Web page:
Whether it’s a stop at the Guinness Factory, a visit to St. Patrick’s Cathedral or an afternoon in St. Stephen’s Green, Dublin immediately welcomes you with open arms and a cheery Irish grin, and will leave you wanting to come back for more. Trust me. I can’t stop going …
Dublin has a special place in my heart. I studied abroad in Ireland during college, and it was that magical, Irish summer when I fully discovered my inner explorer. I experienced Dublin top to bottom, left and right, with sober eyes and Guinness goggles, and fell in love over and over and … you get the picture.
Studying abroad in Dublin was the first time I visited Ireland, and given the fact two years later I traveled to the country twice in the same summer, you could say Ireland had me at hello.
All right, all right, so enough with my mushy love affair for Dublin. Let’s get to the good stuff.
St. Stephen’s Green
Whenever I visit a new city, I love checking out the parks. People from all walks of life and cultures visit the city parks — locals and tourists alike — and you have nearly endless opportunities for exploration.
St. Stephen’s Green in Dublin is no different. This 22-acre park has winding paths, ponds, statues, music, fountains and plenty of tree-shaded benches. The next best part? You’re steps from Grafton Street, an adorable cobblestone shopping street in the heart of downtown Dublin.
OK, so I have “Wanderbrew” on my blog’s menu bar … I think you get the fact I like beer. But I promise you, the Guinness Factory is more than just a place to drink beer. It’s a full, seven-story museum that takes you through the history of the world famous brand, the science behind the secret Guinness formula and the iconic advertising that helped the brand take off.
The bonus? You end the tour with 360-degree views of the city and the chance to finally get your hands on the perfect pint. My goodness, my Guinness!
Trinity College Library
If you love reading (check), old books (check, check), and history (check, check, check), then you’ll love the Trinity College Library. Unfortunately it’s not a freebie — you have to pay to get in — but it’s worth it to see Ireland’s largest library, the library’s Long Room which houses 200,000+ ancient books, and the famous 9th century gospel manuscripts, The Book of Kells.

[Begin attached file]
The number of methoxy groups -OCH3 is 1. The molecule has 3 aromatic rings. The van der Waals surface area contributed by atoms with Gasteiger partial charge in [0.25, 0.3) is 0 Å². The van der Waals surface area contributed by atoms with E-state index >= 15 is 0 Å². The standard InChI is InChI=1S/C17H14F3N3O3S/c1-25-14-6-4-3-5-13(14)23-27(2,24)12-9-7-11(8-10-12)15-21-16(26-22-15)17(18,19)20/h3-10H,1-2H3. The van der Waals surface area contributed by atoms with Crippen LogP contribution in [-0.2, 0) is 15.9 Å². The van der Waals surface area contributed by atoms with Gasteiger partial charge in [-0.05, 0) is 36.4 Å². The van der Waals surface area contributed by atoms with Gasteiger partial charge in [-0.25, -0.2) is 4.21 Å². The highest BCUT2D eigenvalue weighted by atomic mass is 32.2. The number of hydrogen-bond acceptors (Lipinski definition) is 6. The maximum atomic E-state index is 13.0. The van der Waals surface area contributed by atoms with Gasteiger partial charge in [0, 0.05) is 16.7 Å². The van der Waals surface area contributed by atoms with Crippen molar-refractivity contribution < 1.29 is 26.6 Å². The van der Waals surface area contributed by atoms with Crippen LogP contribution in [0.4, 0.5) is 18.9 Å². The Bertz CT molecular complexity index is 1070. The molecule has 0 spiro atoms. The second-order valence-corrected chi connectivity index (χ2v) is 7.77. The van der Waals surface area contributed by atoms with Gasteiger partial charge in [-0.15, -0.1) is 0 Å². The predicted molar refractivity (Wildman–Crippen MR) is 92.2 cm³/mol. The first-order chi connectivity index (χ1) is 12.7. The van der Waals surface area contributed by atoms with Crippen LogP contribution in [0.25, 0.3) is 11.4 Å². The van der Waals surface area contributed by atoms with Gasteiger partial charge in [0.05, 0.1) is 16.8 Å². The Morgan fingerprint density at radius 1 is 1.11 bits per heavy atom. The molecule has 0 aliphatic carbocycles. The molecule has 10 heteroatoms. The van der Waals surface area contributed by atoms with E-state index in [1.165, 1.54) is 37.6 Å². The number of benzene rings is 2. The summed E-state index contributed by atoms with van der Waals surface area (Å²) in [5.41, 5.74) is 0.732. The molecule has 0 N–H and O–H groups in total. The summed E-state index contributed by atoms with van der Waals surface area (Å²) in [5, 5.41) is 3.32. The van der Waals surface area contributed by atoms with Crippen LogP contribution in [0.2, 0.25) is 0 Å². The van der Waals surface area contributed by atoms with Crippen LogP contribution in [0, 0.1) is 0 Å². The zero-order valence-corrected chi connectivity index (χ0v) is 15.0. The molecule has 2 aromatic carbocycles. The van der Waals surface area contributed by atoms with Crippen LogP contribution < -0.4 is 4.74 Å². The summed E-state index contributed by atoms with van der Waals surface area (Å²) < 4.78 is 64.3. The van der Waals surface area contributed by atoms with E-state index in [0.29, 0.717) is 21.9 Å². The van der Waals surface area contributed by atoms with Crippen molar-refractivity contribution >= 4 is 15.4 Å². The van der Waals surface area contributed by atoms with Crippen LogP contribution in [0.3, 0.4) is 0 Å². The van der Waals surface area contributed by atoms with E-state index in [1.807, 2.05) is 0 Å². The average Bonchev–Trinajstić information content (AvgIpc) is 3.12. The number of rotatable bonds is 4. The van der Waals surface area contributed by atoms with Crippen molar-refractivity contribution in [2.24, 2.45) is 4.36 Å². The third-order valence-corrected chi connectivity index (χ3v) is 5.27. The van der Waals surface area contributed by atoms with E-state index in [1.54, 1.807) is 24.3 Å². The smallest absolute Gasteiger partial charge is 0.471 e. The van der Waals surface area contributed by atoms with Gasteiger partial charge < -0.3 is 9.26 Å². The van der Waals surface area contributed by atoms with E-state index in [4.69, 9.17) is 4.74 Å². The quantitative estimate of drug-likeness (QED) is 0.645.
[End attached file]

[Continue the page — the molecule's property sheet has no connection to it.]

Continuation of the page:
If you make the trip to Trinity College Library, go beyond the books and wander around the picturesque campus. Its cobblestone streets and old buildings will take you back in time to the mid-to-late 1700s, when the world-renowned campus was built.
If the colorful façade doesn’t draw you in, the history of Ireland will! Dublin Castle is a must-visit for any travelers; it was built in the 13th century and served roles including military fortress, treasury, prison and the seat of the English Administration in Ireland. It is now used for State receptions and inaugurations. Visits require a guide (can be booked on site), and the average tour time is 45 minutes.
St. Patrick’s Cathedral
Whether you’re Catholic or not, a visit to St. Patrick’s Cathedral will make every Dublin itinerary complete. The Cathedral has interesting architecture and an interesting story, along with a peaceful grassy area for lounging and enjoying the architecture and views. We probably spent no more than 30 minutes exploring inside the cathedral, but I spent at least an hour relaxing in the park next door.
Old Jameson Distillery
Even if you don’t like whiskey, the Old Jameson Distillery is a great nod to Ireland’s traditional whiskey culture. The country is known for its strong whiskey, and when visiting with fans of the liquor (not me, I just can’t do it…) they loved the tour and even more so loved the tasting room at the end. I’d always go Guinness Factory over Jameson, but if you’re looking for a fun way to fill your days, Jameson is a good stop.
Live Music in Temple Bar
Now, this will probably get me a lot of groans from the local community, but I just loved the Temple Bar area! It’s overly touristy – like, a lot – but there’s also live Irish music and dancing in almost every bar (not to mention Irish beers on tap) so I still think it’s worth a visit – preferably at night. My favorite bar over here is the Quays, but you really won’t go wrong anywhere.
If you have time for a day trip, head out to the Wicklow Mountains for a day. This is where Hilary Swank went hiking in PS I Love You (oh, what a movie) and it’s just as beautiful as the movie makes it out to be – if not more. The best way to get out here would either be car or tour bus (we did a group trip for our university). Of course, while you’re out here in the wilderness you must get out of the car! Here are five walks to do in Wicklow, but be careful about going off path because your feet will sink deep into the muddy bogs.
If you want to splurge…
Stay at the Radisson Blu St. Helens Hotel. While this is outside the city center, it’s a quick and easy bus ride into city – and an incredibly magical place to enjoy your mornings and evenings. The Radisson Blu St. Helens Hotel has elaborate gardens and is surrounded by forests and University College Dublin (where I studied!). If you stay here, please, please try the salmon Caeser salad. While it sounds pretty lame, this salad is top notch and the salmon in Ireland is deee-licious.
Know before you go
Dublin is the capital city of Ireland (thank you, Captain Obvious), but don’t go expecting to get that small-town Irish feeling. While it has its own charms – and as I’ve noted, there are many – you won’t get the traditional Ireland experience that you would in say, Galway or Cork. It’s absolutely still worth seeing, but I’d recommend taking the train or bus out to the southern or western coasts to get the full effect of the Emerald Isle.